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What is Groin Pain?
Groin pain consists of any discomfort in the area between your stomach and your thigh i.e. where your abdomen ends and your legs begin.
What causes Groin Pain?
A common cause of groin pain, most often found in athletes, is a strain of the muscles, ligaments or tendons.
Another common cause is an inguinal hernia, which is a lump in the groin that occurs when the bowels or other tissues are pushed through a defect in the muscular wall of the lower part of the abdomen wall.
Kidney stones (small, hard mineral deposits in the kidneys and bladder) or bone fractures can also cause groin pain.
Less common causes include:
- Pinched nerves
- Urinary tract infections (UTIs)
- Osteoarthritis of the hip
- Intestinal inflammation
- Testicular inflammation
- Enlarged lymph nodes
- Ovarian cysts
How is Groin Pain diagnosed?
In most cases, you will not need to see a doctor regarding groin pain. However, if you experience severe, prolonged pain accompanied by fever or swelling then you should contact your GP as this may indicate a more serious condition.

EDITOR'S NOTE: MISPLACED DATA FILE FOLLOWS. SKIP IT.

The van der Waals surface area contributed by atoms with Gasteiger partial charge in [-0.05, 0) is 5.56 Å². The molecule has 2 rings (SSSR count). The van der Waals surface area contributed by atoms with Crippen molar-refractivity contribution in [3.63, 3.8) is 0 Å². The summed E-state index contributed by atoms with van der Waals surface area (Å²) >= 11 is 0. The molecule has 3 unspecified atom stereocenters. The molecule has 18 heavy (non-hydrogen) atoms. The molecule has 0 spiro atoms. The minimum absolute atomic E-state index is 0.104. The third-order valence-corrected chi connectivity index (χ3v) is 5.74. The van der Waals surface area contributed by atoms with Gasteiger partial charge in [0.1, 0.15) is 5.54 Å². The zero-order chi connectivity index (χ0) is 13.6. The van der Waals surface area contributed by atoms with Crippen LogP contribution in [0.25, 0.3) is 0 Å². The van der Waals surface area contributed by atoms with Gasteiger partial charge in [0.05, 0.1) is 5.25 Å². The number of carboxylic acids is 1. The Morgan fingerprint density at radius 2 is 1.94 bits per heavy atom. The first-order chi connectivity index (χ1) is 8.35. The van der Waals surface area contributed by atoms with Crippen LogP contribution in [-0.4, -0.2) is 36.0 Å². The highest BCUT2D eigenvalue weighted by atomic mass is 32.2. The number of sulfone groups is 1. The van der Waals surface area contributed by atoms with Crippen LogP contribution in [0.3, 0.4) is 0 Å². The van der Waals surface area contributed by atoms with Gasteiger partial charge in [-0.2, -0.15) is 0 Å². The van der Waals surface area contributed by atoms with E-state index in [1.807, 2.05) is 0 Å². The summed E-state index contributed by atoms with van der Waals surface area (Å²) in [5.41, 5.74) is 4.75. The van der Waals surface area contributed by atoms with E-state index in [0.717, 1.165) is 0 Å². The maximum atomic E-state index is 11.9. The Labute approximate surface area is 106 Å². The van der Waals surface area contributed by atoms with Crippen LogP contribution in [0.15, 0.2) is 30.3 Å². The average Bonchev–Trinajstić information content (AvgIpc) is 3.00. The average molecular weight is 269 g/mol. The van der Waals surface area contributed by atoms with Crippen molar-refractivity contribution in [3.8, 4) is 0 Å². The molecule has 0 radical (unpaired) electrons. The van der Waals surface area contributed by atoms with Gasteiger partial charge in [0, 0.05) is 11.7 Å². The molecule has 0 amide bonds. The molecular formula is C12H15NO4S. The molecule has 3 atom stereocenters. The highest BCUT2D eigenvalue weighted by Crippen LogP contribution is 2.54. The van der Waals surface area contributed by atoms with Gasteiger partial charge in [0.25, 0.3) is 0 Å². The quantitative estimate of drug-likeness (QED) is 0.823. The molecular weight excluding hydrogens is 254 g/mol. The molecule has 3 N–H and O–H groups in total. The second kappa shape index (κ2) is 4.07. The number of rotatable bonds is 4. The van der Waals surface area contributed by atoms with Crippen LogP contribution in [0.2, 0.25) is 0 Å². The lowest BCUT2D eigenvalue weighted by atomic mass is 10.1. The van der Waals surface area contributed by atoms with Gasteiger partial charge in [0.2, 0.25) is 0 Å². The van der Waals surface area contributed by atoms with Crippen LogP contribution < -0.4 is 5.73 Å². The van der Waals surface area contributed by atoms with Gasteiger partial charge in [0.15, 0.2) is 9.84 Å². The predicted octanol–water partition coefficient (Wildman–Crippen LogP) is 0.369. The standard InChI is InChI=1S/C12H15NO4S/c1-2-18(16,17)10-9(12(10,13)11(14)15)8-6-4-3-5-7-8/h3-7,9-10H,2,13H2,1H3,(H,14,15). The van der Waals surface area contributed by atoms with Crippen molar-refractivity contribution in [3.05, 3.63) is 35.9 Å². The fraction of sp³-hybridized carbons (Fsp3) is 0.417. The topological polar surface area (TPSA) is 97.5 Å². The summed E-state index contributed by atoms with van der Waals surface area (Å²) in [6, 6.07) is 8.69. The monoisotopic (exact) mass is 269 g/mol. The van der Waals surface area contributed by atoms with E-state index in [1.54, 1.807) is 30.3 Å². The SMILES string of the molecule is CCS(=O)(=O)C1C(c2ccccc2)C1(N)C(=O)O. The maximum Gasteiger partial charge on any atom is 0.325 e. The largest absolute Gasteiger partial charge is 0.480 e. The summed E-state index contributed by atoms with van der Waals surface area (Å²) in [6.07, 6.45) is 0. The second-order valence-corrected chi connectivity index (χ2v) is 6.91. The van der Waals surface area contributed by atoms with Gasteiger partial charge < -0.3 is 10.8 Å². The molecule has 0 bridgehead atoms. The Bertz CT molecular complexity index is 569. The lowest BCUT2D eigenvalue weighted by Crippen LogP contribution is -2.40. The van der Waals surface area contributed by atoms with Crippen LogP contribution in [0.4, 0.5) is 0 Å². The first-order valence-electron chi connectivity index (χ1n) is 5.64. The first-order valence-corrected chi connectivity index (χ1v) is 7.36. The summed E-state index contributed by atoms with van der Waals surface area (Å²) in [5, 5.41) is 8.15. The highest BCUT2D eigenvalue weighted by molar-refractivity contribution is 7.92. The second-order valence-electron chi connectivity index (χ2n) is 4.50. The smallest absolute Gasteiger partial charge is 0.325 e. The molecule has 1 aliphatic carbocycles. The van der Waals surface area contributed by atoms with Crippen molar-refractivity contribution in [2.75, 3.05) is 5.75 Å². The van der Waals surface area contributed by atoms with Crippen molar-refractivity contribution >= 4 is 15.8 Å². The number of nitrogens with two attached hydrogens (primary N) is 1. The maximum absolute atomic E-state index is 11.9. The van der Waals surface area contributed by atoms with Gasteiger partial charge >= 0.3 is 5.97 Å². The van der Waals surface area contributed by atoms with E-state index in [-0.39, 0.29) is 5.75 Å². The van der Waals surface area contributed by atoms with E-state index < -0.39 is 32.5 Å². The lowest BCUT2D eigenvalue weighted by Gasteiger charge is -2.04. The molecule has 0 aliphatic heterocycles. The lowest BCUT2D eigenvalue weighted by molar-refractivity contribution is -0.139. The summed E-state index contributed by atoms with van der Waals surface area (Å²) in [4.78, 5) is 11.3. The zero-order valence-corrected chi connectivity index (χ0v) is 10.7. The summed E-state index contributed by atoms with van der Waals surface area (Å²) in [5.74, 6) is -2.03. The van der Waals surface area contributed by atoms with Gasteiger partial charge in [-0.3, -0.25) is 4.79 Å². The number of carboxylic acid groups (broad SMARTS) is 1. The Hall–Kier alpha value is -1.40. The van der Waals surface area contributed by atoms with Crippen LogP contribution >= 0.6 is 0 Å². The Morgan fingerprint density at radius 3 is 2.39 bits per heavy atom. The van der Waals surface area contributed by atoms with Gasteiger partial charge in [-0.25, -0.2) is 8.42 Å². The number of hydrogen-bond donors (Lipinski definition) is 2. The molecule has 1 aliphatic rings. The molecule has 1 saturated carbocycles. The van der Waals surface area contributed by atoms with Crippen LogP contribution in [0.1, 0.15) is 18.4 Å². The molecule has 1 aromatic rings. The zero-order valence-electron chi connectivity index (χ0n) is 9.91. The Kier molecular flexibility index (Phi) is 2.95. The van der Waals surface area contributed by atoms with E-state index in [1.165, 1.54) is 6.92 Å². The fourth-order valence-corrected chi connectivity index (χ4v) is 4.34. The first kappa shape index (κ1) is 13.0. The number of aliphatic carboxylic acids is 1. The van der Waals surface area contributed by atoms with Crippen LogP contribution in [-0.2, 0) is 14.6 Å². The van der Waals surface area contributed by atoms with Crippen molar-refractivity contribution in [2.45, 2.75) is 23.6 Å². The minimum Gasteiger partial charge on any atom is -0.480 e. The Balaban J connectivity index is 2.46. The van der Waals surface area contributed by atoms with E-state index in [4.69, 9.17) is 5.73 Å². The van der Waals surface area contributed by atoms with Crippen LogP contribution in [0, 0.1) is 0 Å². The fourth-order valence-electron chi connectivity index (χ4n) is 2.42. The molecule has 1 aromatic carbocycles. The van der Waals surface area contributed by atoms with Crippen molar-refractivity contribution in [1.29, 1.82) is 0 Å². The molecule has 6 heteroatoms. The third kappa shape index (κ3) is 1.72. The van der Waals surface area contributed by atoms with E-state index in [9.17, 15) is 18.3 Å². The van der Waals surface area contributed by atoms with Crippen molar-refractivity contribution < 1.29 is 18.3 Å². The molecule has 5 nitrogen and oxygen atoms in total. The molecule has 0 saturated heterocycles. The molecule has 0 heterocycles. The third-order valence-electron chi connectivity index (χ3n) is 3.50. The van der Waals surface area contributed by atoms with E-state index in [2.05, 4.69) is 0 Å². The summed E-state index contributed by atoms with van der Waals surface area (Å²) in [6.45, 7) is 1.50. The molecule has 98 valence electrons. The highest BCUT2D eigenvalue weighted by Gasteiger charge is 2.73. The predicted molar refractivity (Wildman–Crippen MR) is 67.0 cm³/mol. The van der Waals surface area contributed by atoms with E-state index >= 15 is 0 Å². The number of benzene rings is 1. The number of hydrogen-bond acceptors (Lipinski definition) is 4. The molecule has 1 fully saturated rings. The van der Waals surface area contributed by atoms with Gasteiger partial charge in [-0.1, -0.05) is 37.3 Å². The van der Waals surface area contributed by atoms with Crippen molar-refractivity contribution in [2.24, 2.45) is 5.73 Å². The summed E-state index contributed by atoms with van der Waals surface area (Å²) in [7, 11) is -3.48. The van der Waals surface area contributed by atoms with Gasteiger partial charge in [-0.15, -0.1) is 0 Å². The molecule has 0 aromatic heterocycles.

In addition to asking about your recent physical activity, your doctor will examine the groin area. You may need to be referred to the OneWelbeck Sports and Musculoskeletal team if your pain is thought to be caused by a sporting injury.
If you have a lump in the groin and a hernia is suspected, the doctor may press gently with their fingers over the lump and gently attempt to push it back temporarily (this is called “reducing” the hernia).
If there is any uncertainty, your doctor may refer you for an ultrasound scan or MRI scan of the groin. You will then be advised on the treatment options.
How is Groin Pain treated?
Treatment will depend on your diagnosis. If your problem is of an orthopaedic nature, you may be recommended for physiotherapy or and ultrasound-guided injection.
If you are diagnosed with an Inguinal Hernia, please visit the corresponding page on this site for details of treatment options.